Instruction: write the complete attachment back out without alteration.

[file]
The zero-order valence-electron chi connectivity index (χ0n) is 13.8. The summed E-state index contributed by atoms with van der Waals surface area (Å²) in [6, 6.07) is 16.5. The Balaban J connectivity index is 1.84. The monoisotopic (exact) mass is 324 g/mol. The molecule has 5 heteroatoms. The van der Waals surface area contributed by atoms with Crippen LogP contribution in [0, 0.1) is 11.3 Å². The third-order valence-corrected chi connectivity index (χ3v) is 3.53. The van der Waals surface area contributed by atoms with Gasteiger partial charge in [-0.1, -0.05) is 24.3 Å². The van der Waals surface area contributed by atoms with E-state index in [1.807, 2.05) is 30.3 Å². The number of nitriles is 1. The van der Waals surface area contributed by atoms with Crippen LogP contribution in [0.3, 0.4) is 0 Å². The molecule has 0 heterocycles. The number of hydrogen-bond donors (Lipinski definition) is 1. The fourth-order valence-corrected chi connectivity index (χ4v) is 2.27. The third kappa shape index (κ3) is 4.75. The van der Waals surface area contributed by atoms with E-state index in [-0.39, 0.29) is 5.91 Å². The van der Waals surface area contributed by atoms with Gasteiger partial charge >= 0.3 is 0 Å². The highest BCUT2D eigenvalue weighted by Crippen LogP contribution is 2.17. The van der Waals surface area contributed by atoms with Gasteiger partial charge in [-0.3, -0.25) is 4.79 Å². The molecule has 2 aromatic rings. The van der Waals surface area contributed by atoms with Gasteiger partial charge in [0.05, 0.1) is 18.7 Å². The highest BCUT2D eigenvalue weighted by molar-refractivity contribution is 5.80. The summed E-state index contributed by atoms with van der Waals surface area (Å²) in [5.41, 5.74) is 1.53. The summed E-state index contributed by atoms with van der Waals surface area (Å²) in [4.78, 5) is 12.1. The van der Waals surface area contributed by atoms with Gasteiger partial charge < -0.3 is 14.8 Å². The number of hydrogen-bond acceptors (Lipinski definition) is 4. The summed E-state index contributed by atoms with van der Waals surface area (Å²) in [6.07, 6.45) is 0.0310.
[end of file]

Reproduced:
The zero-order valence-electron chi connectivity index (χ0n) is 13.8. The summed E-state index contributed by atoms with van der Waals surface area (Å²) in [6, 6.07) is 16.5. The Balaban J connectivity index is 1.84. The monoisotopic (exact) mass is 324 g/mol. The molecule has 5 heteroatoms. The van der Waals surface area contributed by atoms with Crippen LogP contribution in [0, 0.1) is 11.3 Å². The third-order valence-corrected chi connectivity index (χ3v) is 3.53. The van der Waals surface area contributed by atoms with Gasteiger partial charge in [-0.1, -0.05) is 24.3 Å². The van der Waals surface area contributed by atoms with E-state index in [1.807, 2.05) is 30.3 Å². The number of nitriles is 1. The van der Waals surface area contributed by atoms with Crippen LogP contribution in [0.3, 0.4) is 0 Å². The molecule has 0 heterocycles. The number of hydrogen-bond donors (Lipinski definition) is 1. The fourth-order valence-corrected chi connectivity index (χ4v) is 2.27. The third kappa shape index (κ3) is 4.75. The van der Waals surface area contributed by atoms with E-state index in [-0.39, 0.29) is 5.91 Å². The van der Waals surface area contributed by atoms with Gasteiger partial charge >= 0.3 is 0 Å². The highest BCUT2D eigenvalue weighted by Crippen LogP contribution is 2.17. The van der Waals surface area contributed by atoms with Gasteiger partial charge in [-0.3, -0.25) is 4.79 Å². The molecule has 2 aromatic rings. The van der Waals surface area contributed by atoms with Gasteiger partial charge in [0.05, 0.1) is 18.7 Å². The highest BCUT2D eigenvalue weighted by molar-refractivity contribution is 5.80. The summed E-state index contributed by atoms with van der Waals surface area (Å²) in [5.41, 5.74) is 1.53. The summed E-state index contributed by atoms with van der Waals surface area (Å²) in [4.78, 5) is 12.1. The van der Waals surface area contributed by atoms with Gasteiger partial charge < -0.3 is 14.8 Å². The number of hydrogen-bond acceptors (Lipinski definition) is 4. The summed E-state index contributed by atoms with van der Waals surface area (Å²) in [6.07, 6.45) is 0.0310.